British Columbia

Vancouver Island's marmots survived extinction. Now, inbreeding is a concern

Humans know not to marry their cousins. But the endangered Vancouver Island marmot doesn't have much choice. One Vancouver Island researcher is now looking into the potential problem of marmot inbreeding.

A captive breeding program that helped save the rodent population may have also led to low genetic diversity

Vancouver Island marmots are considered the most endangered mammal in Canada. (Vancouver Island University/Supplied)

Humans know not to marry their cousins. But the endangered Vancouver Island marmot doesn't have much choice.

That's because researchers have been steadily rebuilding their population for more than a decade.

A captive breeding program at the Calgary Zoo has boosted their numbers from a critical low of 30 in 2003 to more than 250 today, 200 of which have been reintroduced in the wild. 

Now, Jamie Gorrell, a biology professor at Vancouver Island University, is studying a potential new problem: inbreeding between the rodents and the resulting lack of genetic diversity.

"If they all have the same gene and there was a new disease that came through the population, and they were susceptible, then all individuals would be susceptible equally," Gorrell said on CBC's On the Island.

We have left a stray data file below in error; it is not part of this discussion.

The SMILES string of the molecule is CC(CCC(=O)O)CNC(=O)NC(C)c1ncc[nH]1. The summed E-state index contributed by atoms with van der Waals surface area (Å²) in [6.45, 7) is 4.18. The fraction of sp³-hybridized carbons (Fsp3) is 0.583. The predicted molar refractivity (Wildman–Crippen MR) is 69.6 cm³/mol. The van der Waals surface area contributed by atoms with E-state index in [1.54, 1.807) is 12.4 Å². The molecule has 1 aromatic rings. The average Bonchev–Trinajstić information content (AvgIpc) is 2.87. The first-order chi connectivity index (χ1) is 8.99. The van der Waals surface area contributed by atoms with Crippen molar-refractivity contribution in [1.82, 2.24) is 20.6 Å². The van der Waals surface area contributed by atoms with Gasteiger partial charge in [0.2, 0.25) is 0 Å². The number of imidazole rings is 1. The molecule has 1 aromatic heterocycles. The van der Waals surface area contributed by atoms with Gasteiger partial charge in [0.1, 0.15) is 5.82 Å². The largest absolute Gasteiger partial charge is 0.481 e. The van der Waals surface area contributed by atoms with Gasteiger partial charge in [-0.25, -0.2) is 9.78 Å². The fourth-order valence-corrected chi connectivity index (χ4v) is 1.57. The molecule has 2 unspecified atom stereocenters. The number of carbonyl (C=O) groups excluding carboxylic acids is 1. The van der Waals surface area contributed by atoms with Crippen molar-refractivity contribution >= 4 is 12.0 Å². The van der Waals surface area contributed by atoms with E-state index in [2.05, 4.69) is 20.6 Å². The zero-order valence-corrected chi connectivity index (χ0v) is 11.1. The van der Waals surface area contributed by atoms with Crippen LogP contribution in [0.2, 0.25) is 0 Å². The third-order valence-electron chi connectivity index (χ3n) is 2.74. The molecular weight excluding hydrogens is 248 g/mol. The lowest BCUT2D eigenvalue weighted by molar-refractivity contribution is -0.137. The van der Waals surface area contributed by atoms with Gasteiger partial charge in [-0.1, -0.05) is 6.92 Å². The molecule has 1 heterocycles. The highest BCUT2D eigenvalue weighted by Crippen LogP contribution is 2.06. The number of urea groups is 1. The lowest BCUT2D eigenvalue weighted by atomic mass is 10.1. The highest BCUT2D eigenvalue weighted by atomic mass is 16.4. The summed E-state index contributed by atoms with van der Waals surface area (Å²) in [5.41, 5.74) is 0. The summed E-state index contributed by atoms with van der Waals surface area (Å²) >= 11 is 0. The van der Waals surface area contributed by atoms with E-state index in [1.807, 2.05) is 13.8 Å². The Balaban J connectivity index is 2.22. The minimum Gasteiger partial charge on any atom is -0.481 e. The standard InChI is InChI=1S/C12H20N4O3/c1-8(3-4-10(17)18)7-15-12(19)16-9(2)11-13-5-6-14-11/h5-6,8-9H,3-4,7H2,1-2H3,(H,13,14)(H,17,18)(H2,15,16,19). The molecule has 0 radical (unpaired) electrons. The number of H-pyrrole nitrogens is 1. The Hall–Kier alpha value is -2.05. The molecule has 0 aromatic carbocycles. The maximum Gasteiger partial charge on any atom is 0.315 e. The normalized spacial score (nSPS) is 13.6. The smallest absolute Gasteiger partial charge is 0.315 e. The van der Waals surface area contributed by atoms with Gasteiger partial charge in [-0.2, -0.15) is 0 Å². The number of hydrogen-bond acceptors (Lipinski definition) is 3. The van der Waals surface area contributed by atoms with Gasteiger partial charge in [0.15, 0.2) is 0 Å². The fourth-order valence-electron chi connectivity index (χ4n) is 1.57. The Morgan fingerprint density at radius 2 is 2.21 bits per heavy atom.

"Once it's lost, it's lost."

Tell us what you think!

Help shape the future of CBC article pages by taking a quick survey.

Consequences of captive breeding

Gorrell said the captive breeding program has been trying to avoid the inbreeding of marmots, one of the largest members of the squirrel family. 

Researchers have built family trees and tried to estimate a marmot's parents to better dictate their mating partners.

But it's a guessing game.

A parent passes 50 per cent of their genes down to their offspring, but researchers don't know which half is shared. Two siblings might have the same genes in common, or they might not. 

Low genetic diversity is a concern because marmots — who have distinctive brown fur, beaver-like teeth and sharp claws — would be equally susceptible to a disease, which could wipe them out.

Vancouver Island marmots live in colonies either in the forest or on rocky mountaintops. (Marmot Recovery Centre)

Sharing the same DNA can also lead to inbreeding depression, which lowers the population's ability to survive and reproduce.

Gorrell will be studying the genetic diversity of both wild and captive marmots through genomic sequencing, which maps out DNA.

The results could illuminate the consequences of captive breeding in endangered species. 

Gorrell has received a 2018 Discovery Grant by the Natural Sciences and Engineering Research Council of Canada, which will grant him $24,000 per year for five years to conduct the research.

Read more from CBC British Columbia

With files from CBC's On The Island